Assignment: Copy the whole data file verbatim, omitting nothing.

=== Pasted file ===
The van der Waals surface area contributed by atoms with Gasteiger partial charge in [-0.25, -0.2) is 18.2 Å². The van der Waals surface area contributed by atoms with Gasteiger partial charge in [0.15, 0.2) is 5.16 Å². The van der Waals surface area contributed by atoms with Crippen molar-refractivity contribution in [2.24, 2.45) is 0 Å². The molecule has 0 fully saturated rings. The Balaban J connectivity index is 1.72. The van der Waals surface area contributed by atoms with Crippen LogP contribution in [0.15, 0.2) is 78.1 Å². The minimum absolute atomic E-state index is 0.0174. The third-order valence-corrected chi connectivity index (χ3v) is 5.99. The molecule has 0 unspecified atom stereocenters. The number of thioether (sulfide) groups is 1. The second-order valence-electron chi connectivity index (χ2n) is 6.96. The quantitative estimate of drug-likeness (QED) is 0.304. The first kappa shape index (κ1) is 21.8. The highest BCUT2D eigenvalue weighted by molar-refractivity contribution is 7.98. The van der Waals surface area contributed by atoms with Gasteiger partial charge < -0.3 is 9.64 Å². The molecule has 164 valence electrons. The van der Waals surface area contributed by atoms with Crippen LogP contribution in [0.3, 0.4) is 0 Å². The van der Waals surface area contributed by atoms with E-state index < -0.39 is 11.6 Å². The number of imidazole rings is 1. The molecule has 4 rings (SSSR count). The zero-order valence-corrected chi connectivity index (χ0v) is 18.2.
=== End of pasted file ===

The van der Waals surface area contributed by atoms with Gasteiger partial charge in [-0.25, -0.2) is 18.2 Å². The van der Waals surface area contributed by atoms with Gasteiger partial charge in [0.15, 0.2) is 5.16 Å². The van der Waals surface area contributed by atoms with Crippen molar-refractivity contribution in [2.24, 2.45) is 0 Å². The molecule has 0 fully saturated rings. The Balaban J connectivity index is 1.72. The van der Waals surface area contributed by atoms with Crippen LogP contribution in [0.15, 0.2) is 78.1 Å². The minimum absolute atomic E-state index is 0.0174. The third-order valence-corrected chi connectivity index (χ3v) is 5.99. The molecule has 0 unspecified atom stereocenters. The number of thioether (sulfide) groups is 1. The second-order valence-electron chi connectivity index (χ2n) is 6.96. The quantitative estimate of drug-likeness (QED) is 0.304. The first kappa shape index (κ1) is 21.8. The highest BCUT2D eigenvalue weighted by molar-refractivity contribution is 7.98. The van der Waals surface area contributed by atoms with Gasteiger partial charge < -0.3 is 9.64 Å². The molecule has 164 valence electrons. The van der Waals surface area contributed by atoms with Crippen LogP contribution in [0.3, 0.4) is 0 Å². The van der Waals surface area contributed by atoms with E-state index < -0.39 is 11.6 Å². The number of imidazole rings is 1. The molecule has 4 rings (SSSR count). The zero-order valence-corrected chi connectivity index (χ0v) is 18.2.